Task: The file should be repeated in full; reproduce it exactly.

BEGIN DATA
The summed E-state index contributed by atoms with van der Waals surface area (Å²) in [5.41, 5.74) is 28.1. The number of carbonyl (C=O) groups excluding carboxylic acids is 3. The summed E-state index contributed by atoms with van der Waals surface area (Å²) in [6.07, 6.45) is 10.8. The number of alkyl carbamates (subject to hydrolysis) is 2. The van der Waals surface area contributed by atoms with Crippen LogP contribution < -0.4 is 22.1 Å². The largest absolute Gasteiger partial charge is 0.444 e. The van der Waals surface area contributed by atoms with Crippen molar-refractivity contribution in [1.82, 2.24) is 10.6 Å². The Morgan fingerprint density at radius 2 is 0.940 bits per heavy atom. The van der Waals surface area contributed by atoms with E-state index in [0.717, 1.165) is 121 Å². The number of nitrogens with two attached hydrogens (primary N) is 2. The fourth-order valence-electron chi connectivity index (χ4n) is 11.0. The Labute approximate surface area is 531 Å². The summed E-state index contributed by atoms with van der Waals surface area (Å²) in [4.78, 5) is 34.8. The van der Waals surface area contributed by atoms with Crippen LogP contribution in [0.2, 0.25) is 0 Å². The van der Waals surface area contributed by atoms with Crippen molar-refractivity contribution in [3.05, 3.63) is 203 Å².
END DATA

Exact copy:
The summed E-state index contributed by atoms with van der Waals surface area (Å²) in [5.41, 5.74) is 28.1. The number of carbonyl (C=O) groups excluding carboxylic acids is 3. The summed E-state index contributed by atoms with van der Waals surface area (Å²) in [6.07, 6.45) is 10.8. The number of alkyl carbamates (subject to hydrolysis) is 2. The van der Waals surface area contributed by atoms with Crippen LogP contribution < -0.4 is 22.1 Å². The largest absolute Gasteiger partial charge is 0.444 e. The van der Waals surface area contributed by atoms with Crippen molar-refractivity contribution in [1.82, 2.24) is 10.6 Å². The Morgan fingerprint density at radius 2 is 0.940 bits per heavy atom. The van der Waals surface area contributed by atoms with E-state index in [0.717, 1.165) is 121 Å². The number of nitrogens with two attached hydrogens (primary N) is 2. The fourth-order valence-electron chi connectivity index (χ4n) is 11.0. The Labute approximate surface area is 531 Å². The summed E-state index contributed by atoms with van der Waals surface area (Å²) in [4.78, 5) is 34.8. The van der Waals surface area contributed by atoms with Crippen LogP contribution in [0.2, 0.25) is 0 Å². The van der Waals surface area contributed by atoms with Crippen molar-refractivity contribution in [3.05, 3.63) is 203 Å².